However, despite having shown what they are capable of producing, the Dutch players are not sure when they will be facing the 'big boys' next.

Speaking to The Quint, all-rounder Shariz Ahmad said “We need to keep playing against the big teams. We have shown we belong to this level, but playing against the bigger sides also helps us realize where we are lagging behind and what needs to be worked upon.”


Dutch bowler Paul van Meekeren also echoed same feelings, when he said after the match against India “There’s no reason why Test teams can’t come to Holland instead of playing the counties. Hopefully as a non-cricketing nation, these big players can walk the streets without being recognized so they have more freedom playing in Holland.”

With the introduction of the ODI Super League, teams like the Netherlands got a rare opportunity of hosting home series against England, Pakistan and West Indies. Following the Super League's discontinuation, the Dutch, alongside every non-elite team, lack clarity on their upcoming tours.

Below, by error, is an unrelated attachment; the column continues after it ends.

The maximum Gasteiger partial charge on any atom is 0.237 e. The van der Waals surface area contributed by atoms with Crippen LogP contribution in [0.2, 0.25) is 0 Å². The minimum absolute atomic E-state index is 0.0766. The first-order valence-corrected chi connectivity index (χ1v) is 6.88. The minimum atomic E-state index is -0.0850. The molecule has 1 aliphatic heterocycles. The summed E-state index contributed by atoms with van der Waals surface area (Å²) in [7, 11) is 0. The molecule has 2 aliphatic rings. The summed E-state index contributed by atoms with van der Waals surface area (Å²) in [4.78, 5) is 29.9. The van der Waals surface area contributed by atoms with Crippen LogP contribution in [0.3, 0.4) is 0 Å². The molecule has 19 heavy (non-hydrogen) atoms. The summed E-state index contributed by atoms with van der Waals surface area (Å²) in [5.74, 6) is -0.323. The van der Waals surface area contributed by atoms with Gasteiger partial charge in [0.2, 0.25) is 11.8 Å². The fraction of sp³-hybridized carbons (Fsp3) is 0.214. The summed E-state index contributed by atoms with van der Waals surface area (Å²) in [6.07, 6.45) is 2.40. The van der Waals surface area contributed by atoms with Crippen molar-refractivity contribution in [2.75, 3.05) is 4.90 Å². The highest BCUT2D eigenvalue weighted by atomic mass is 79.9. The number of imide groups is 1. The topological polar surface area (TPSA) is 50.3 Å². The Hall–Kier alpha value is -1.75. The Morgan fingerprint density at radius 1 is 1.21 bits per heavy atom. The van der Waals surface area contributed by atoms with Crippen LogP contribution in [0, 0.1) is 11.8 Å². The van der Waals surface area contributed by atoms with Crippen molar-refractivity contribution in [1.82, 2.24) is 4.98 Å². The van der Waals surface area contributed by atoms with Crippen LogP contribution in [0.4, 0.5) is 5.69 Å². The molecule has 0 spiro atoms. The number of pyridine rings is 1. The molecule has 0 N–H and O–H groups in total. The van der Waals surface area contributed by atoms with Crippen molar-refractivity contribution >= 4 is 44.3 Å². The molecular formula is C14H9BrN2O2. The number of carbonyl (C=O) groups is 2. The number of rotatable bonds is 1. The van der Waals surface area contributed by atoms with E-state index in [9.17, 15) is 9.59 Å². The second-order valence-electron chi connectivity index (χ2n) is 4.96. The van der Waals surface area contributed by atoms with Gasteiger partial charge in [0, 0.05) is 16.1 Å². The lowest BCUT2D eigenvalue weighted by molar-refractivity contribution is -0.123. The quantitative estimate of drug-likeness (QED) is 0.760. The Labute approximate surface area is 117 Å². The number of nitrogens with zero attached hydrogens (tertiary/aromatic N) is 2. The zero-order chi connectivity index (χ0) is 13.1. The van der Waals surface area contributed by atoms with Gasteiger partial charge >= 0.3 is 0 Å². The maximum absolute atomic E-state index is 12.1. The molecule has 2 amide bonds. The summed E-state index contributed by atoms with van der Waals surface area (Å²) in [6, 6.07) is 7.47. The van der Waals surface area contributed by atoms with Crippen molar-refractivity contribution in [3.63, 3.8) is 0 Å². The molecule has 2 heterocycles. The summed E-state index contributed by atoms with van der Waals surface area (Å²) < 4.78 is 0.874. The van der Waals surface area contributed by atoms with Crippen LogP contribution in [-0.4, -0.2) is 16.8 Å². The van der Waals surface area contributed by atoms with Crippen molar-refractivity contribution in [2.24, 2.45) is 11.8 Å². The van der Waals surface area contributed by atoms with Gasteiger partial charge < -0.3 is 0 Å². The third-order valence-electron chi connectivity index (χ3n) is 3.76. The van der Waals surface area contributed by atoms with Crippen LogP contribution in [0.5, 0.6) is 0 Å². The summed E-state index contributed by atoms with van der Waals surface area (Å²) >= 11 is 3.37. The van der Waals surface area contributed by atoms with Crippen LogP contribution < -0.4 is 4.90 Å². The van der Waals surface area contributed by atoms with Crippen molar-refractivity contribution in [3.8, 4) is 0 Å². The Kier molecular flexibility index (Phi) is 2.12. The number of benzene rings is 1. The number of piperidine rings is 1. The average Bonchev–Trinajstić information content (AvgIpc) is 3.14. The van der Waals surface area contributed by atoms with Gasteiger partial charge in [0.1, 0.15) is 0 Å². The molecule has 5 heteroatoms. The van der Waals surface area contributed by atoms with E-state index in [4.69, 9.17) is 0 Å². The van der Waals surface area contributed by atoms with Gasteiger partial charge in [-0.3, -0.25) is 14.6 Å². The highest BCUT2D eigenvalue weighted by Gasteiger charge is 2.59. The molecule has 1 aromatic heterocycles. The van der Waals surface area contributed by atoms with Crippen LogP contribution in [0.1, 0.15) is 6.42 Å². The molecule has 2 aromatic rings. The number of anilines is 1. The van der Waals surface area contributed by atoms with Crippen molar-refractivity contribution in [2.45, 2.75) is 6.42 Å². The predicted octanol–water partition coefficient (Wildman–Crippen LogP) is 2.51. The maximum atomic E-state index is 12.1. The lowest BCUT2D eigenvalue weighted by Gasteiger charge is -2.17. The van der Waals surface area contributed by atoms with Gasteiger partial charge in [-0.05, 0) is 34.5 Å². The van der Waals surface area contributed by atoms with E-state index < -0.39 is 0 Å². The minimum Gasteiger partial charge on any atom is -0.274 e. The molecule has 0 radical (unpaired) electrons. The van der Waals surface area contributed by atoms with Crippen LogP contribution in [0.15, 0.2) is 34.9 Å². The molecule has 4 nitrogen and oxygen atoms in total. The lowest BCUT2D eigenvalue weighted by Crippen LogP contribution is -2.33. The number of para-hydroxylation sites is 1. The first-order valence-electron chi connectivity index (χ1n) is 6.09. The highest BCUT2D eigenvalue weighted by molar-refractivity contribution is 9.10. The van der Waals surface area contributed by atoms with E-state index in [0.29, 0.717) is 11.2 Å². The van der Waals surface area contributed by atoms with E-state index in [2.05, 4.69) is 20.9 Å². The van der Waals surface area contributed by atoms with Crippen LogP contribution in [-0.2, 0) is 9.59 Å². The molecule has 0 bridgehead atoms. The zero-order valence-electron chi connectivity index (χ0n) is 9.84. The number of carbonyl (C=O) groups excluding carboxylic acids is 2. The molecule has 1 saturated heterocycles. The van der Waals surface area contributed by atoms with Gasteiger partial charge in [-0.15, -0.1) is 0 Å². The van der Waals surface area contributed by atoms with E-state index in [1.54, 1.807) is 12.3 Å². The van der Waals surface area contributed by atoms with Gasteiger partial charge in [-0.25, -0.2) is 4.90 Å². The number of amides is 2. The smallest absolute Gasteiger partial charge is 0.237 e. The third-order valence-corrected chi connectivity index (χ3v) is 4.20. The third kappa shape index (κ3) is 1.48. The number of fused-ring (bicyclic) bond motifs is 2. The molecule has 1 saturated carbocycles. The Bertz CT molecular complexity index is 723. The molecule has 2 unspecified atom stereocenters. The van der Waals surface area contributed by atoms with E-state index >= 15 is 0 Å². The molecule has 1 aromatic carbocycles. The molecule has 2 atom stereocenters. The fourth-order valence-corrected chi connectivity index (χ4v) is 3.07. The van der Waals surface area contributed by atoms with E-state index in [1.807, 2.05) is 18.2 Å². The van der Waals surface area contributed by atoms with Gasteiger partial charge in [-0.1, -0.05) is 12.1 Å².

Besides being an opportunity to rub shoulders against the superstars, every bilateral series against a top team boosts the financial status of a smaller side significantly, further adding to the importance of such tours.

When Pakistan and England will clash at the Melbourne Cricket Ground for the grand finale this Sunday, 13 November, it will certainly be a contest to cherish, as the two best teams will go head-to-head.


However, we shall also remember that one of these teams had lost to Zimbabwe not very long ago, while the other was beaten by Ireland. Among the Jos Buttlers, the Babar Azams and the Virat Kohlis, it has taken a Sikandar Raza, a Colin Ackermann and a Josh Little to make this competition one-of-a-kind, perhaps the best ever of its kind.

While there is an ever-increasing demand for more nerve-wracking, nail-biting matches between the elites, the likes of Zimbabwe, the Netherlands and Ireland have made it very clear that there needs to be plans in place for every team, irrespective of their stature, if cricket truly aspires to be a global sport.

(At The Quint, we are answerable only to our audience. Play an active role in shaping our journalism by becoming a member. Because the truth is worth it.)